Panasonic has a new LCD video projector, the PT-AE3000. While it looks identical to its predecessor, the PT-AE2000, it includes a number of new features and enhanced specs. It now claims a dynamic range (peak contrast ratio) of 60,000:1, a light output of 1600 lumens. Features include 120Hz operation with the added frames interpolated (hopefully the interpolation can be turned off!). The most exciting feature is a Lens memory that can save different settings for zoom and focus so that you can do constant height projection on a 2.35:1 screen without using an anamorphic lens. $3500, in October.
Two years ago I prodded for a new Thiel center channel to match the company's flagship CS3.7 speaker. Now it's here—or will be later this year. The MCS1.2 uses the same coaxial midrange-tweeter driver as the CS3.7, along with a pair of smaller, newly developed woofers. In addition to use with the CS3.7s, the MCS1.2 can also be used as left and right front speakers and/or surrounds. Pricing TBD.
Procella is a relatively new speaker company to these shores, with headquarters in Los Angeles, Stockholm, and Sydney. Its speakers, apart from the surrounds, follow the professional, powered-speaker paradigm. That is, they are driven by on-board amps. The P815, for example (the two stacked cabinets on the left in the photo, for example, is bi-amplified with 700 x 2 watts of built-in, class-D power. That model sells for $10,000 each.
TAD's new monoblock power amp outputs 300W into 8 ohms and 600 watts into 6 ohms. What looks like an amp stand under the thick aluminum chassis is actually a cast iron piece of the amp's structure that houses some of the components and adds to the rigidity of the piece. Each $26,500 monoblock weighs in at 200 lbs.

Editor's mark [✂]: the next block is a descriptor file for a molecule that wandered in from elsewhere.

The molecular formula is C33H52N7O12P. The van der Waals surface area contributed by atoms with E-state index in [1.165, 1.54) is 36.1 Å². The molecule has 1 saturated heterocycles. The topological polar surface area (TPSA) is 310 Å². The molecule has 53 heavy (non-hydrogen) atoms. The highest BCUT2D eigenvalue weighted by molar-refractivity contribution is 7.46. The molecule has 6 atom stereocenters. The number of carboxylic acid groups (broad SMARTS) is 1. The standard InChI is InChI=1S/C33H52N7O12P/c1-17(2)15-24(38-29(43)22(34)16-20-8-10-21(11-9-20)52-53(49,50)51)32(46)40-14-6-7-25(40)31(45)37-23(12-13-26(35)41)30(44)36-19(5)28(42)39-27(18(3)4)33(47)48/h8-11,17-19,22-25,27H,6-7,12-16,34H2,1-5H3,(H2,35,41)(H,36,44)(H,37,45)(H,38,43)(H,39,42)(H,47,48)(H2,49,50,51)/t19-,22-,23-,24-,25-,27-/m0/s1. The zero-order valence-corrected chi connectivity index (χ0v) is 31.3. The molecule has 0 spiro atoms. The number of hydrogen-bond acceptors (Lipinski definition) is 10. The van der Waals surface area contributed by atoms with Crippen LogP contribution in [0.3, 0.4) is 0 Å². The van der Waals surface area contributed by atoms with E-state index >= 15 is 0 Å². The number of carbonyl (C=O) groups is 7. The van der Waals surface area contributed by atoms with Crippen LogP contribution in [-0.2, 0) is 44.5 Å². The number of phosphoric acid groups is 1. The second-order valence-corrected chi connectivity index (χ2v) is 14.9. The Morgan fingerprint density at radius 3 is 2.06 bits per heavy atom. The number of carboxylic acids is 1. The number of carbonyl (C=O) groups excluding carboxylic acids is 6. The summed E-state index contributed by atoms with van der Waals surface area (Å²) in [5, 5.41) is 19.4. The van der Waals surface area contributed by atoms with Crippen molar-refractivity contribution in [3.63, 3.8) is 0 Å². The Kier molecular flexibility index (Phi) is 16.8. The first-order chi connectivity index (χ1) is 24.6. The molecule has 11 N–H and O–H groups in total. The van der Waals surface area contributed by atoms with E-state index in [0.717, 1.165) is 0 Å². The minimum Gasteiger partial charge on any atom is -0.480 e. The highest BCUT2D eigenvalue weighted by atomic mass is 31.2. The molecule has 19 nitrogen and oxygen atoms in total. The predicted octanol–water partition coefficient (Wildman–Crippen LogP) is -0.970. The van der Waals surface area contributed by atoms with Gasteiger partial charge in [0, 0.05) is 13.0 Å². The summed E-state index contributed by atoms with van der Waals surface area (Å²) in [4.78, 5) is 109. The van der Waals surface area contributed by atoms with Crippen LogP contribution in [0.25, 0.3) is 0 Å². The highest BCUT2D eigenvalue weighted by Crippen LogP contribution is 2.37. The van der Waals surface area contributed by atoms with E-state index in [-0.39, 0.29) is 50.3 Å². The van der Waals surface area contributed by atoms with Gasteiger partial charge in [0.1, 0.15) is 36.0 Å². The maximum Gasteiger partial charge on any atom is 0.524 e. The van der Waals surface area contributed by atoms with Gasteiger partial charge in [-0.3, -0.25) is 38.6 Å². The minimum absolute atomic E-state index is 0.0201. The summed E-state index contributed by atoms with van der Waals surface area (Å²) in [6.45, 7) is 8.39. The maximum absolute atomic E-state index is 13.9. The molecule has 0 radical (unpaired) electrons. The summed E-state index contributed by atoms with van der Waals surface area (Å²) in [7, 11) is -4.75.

TAD has a new Compact Monitor under development, and while it's still a year or so away from commercial availability, it was on demo at this year's CES. Driven by prototypes of new TAD class A monoblock amplifiers (150Wpc into 8 ohms, 600WPC into 2 ohms), it sounded sensational, with the apparent ability to convincingly replicate the weight and power of a full symphony orchestra, an ability that escapes most loudspeakers.
TAD showed off its new Reference One speaker (about $60,000/pair) with a variety of music, from 2-channel to SACD to open reel tape to multichannel. A planned demonstration of high resolution multichannel sound, without video, on Blu-ray disc didn't come off when mastering problems interferred, but the multichanel material, from Reference Recordings, was played from a standard DVD (in PCM) and sounded terrific.
The big tape deck visible in the photo is an old Technics RS 1500. A company called The Tape Project (www.thetapeproject.com) plans to issue a number of pre-recorded analog tapes in 15ips, half-track, two-channel. They will also sell refurbished Technics decks (estimated price about $8500).
There isn't a lot of budget gear at HE2007, but then the show has always trumpeted itself as a high-end show. New York dealer Sound by Singer had five rooms filled with increasingly expensive gear, but the first room was at least relatively real world, with a price of approximately $6000. The speakers were the JM Focal Chorus 836V floorstanders at $3000/pair. The electronics were from Cambridge Audio (the 840A integrated amp and 840C CD player, at $1500 each). The sound was very clean and well balanced. My only reservation: from a front row, center seat the imaging was a little bloated. But it was a fine-sounding system, and the step up to the next system in Sound by Singer's progressively more expensive chain of rooms was over $30,000. But that system was anchored by the JM Focal Electra 1037Be ($10,995/pair), one of the best sounding speakers I've heard at the show.